Question seven

Context refers to the setting or elements of a given situation that ensures it can be understood with ease. The fear for death has been highlighted in the teenage environment where all the characters have grave disorders. Valued ends refer to the desired outcomes in a given context or scenario (Lutz, 2018). Hazel’s mum opts to become a support leader, an aspect that is likely to bring her joy should her daughter die of cancer. Alternative means refers to the options that are available that one may opt to explore to obtain a valued end (Lutz, 2018). Isaac chooses to lose both eyes than to die of cancer. Consequences refer to repercussions of undertaking a given choice or alternative. Although Isaac finds a way to evade cancer, he is bound to become blind for the rest of his life by having his eyes removed. Lastly, judgment relates to the verdict a person makes after exploring different available alternatives. Isaac chooses to become blind by losing his eyes rather than having sight yet being a cancer victim.

Question eight

While in our group, we utilized communicative action in deciding the group leader as well as underlining the tasks for every member given our skills and attributes possessed. The communicative action was facilitated by the desire to complete the semester assignments on time successfully. Moreover, the need to utilize our abilities and characteristics as well as providing high-quality assignments underlined the need for communicative action. The group’s communicative action changed slightly due to the increased engagement in other activities during the semester. In the beginning, I would rank the group at one, but now, I would rate the group at 3.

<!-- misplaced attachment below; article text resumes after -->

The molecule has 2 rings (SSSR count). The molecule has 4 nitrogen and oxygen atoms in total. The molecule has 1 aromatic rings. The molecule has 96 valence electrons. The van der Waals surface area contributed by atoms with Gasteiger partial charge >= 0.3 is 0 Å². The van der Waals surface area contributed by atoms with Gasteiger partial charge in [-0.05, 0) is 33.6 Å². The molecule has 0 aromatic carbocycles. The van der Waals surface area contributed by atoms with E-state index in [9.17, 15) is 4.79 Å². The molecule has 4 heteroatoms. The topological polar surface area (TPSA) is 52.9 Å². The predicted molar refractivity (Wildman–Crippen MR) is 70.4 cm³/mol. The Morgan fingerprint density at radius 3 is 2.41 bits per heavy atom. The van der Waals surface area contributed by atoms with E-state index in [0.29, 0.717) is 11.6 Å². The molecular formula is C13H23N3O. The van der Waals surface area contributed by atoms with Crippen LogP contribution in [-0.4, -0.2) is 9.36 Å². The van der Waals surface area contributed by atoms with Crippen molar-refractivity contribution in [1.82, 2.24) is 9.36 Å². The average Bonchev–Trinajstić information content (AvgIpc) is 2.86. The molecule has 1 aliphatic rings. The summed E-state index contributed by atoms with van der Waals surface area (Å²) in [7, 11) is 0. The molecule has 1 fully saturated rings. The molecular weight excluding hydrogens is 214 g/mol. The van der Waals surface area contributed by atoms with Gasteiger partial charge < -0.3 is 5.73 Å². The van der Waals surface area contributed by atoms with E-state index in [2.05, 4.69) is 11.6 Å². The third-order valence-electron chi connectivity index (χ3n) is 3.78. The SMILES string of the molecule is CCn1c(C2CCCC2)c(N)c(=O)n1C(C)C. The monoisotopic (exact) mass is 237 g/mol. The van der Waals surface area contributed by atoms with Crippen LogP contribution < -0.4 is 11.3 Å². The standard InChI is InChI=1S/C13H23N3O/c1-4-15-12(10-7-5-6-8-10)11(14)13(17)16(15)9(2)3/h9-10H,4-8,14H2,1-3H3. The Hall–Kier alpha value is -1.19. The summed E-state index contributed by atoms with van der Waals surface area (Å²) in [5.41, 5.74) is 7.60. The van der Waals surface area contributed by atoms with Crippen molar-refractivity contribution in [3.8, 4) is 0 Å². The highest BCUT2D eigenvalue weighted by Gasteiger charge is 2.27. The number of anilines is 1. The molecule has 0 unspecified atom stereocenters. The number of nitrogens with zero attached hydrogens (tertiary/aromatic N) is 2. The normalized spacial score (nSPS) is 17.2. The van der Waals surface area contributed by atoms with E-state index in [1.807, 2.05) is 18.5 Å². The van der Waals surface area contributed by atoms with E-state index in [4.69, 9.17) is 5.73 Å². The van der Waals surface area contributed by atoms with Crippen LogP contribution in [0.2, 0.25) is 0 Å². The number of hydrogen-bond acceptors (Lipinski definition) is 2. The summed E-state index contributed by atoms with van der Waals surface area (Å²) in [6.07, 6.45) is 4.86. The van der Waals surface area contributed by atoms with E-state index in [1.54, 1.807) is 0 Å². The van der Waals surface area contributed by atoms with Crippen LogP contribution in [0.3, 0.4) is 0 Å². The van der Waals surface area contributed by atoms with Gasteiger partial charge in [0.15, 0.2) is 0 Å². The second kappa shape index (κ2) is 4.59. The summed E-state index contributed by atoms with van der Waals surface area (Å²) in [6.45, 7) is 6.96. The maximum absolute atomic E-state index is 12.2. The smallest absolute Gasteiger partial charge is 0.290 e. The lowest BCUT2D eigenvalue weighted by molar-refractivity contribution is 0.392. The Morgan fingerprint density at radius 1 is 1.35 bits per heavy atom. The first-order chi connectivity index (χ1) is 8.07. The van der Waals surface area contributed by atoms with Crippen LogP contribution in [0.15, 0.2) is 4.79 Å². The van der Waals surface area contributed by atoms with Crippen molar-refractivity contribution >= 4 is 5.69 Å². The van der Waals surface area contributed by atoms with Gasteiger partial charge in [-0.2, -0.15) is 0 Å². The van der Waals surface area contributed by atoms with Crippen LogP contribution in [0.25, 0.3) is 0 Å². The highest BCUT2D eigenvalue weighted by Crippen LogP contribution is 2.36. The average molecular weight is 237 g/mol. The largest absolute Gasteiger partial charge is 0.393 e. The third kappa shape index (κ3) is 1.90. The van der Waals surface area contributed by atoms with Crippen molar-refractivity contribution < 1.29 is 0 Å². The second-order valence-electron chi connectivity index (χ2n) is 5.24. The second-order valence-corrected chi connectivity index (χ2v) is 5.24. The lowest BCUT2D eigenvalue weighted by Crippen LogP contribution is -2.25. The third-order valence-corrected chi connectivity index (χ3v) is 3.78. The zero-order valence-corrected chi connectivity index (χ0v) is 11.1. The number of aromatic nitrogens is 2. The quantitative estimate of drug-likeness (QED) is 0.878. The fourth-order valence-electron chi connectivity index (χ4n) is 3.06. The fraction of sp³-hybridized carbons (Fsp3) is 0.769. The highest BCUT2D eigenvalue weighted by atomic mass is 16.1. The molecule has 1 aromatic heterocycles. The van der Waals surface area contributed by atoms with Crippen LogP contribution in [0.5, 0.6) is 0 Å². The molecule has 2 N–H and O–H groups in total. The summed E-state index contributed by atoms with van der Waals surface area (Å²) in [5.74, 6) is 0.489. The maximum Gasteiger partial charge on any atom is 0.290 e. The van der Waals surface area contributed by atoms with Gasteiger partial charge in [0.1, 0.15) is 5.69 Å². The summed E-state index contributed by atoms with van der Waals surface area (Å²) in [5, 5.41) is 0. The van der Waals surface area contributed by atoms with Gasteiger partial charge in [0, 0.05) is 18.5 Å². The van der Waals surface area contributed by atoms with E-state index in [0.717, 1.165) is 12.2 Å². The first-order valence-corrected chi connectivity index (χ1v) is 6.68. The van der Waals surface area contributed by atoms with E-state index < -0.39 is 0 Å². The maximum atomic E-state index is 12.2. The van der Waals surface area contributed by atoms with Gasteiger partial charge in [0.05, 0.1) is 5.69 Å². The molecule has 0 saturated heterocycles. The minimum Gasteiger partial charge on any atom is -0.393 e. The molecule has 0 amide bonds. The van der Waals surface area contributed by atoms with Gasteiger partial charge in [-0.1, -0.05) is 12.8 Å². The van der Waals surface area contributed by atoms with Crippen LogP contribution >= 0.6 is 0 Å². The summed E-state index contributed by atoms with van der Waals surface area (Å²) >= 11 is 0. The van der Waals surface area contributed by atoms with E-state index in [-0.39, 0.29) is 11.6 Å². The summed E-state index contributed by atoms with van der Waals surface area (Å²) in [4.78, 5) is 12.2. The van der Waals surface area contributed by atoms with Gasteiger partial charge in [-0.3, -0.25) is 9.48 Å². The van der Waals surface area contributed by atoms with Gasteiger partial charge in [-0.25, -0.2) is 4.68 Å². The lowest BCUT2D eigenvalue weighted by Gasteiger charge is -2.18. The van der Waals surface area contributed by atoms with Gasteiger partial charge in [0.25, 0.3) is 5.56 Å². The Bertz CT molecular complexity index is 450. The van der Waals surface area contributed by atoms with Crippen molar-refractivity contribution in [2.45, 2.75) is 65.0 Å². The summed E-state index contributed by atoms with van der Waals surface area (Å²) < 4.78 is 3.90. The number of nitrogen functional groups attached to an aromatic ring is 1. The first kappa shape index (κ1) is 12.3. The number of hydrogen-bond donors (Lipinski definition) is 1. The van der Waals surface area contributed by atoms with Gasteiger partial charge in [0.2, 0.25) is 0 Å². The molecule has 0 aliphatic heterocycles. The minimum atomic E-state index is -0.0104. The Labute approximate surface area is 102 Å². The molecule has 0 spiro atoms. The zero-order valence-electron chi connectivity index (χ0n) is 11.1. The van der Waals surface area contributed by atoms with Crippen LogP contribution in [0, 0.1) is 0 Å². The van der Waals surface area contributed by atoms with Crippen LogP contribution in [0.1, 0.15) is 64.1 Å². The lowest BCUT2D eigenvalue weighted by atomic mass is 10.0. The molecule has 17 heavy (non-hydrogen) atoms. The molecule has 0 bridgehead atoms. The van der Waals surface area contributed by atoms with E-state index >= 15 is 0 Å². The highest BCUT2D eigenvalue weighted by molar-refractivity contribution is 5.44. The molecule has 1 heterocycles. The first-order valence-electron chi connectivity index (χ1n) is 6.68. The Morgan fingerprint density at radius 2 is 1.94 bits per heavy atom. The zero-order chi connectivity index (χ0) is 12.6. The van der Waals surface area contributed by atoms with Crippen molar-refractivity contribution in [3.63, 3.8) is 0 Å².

Question 9

In conclusion, the movie The Faults in our Star provides an insight into the life of teenagers having cancer. Nonetheless, I have learned several aspects from the lessons I have had this semester. For instance, when dealing with a group, the communicative action plays an integral role in ensuring the set goals are achieved. Also, our choices have repercussions which may either prove detrimental or useful. Lastly, my shortcomings ought not to be barriers to enjoying life and making other people happy even if I may have to die tomorrow.


Boone, J. (Director). (2014). The Fault in our Stars [Motion Picture].

Garbarino, J. (2017). Children and Families in the Social Environment: Modern Applications of Social Work. London: Routledge.

Lutz, C. S. (2018). Ethics in the Conflicts of Modernity: An Essay on Desire, Practical Reasoning, and Narrative. By Alasdair MacIntyre. American Catholic Philosophical Quarterly, 710-713.